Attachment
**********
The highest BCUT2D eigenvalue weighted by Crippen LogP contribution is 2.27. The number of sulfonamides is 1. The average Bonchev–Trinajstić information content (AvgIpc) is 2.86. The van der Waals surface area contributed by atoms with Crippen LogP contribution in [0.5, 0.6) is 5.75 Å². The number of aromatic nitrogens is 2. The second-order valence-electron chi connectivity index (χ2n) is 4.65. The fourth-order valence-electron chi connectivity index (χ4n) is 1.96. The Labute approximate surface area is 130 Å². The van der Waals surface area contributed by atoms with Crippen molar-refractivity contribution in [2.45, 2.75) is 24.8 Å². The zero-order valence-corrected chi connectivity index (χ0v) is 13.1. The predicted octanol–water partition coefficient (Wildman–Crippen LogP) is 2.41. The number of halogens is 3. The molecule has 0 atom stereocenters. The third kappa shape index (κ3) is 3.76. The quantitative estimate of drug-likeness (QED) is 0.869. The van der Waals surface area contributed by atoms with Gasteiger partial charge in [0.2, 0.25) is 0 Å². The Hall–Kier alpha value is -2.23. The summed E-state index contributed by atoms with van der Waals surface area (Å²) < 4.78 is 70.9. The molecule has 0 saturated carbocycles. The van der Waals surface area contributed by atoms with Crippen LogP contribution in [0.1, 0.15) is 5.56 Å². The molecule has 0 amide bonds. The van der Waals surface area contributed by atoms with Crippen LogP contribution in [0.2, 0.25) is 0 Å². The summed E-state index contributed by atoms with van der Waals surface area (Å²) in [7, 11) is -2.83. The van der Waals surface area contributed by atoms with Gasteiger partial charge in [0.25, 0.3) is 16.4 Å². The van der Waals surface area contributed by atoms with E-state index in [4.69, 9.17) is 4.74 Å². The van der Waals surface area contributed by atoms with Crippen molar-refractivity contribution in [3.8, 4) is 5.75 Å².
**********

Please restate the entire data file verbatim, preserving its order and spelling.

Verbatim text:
The highest BCUT2D eigenvalue weighted by Crippen LogP contribution is 2.27. The number of sulfonamides is 1. The average Bonchev–Trinajstić information content (AvgIpc) is 2.86. The van der Waals surface area contributed by atoms with Crippen LogP contribution in [0.5, 0.6) is 5.75 Å². The number of aromatic nitrogens is 2. The second-order valence-electron chi connectivity index (χ2n) is 4.65. The fourth-order valence-electron chi connectivity index (χ4n) is 1.96. The Labute approximate surface area is 130 Å². The van der Waals surface area contributed by atoms with Crippen molar-refractivity contribution in [2.45, 2.75) is 24.8 Å². The zero-order valence-corrected chi connectivity index (χ0v) is 13.1. The predicted octanol–water partition coefficient (Wildman–Crippen LogP) is 2.41. The number of halogens is 3. The molecule has 0 atom stereocenters. The third kappa shape index (κ3) is 3.76. The quantitative estimate of drug-likeness (QED) is 0.869. The van der Waals surface area contributed by atoms with Gasteiger partial charge in [0.2, 0.25) is 0 Å². The Hall–Kier alpha value is -2.23. The summed E-state index contributed by atoms with van der Waals surface area (Å²) < 4.78 is 70.9. The molecule has 0 saturated carbocycles. The van der Waals surface area contributed by atoms with Crippen LogP contribution in [0.1, 0.15) is 5.56 Å². The molecule has 0 amide bonds. The van der Waals surface area contributed by atoms with Crippen LogP contribution in [0.2, 0.25) is 0 Å². The summed E-state index contributed by atoms with van der Waals surface area (Å²) in [7, 11) is -2.83. The van der Waals surface area contributed by atoms with Gasteiger partial charge in [0.25, 0.3) is 16.4 Å². The van der Waals surface area contributed by atoms with E-state index in [4.69, 9.17) is 4.74 Å². The van der Waals surface area contributed by atoms with Crippen molar-refractivity contribution in [3.8, 4) is 5.75 Å².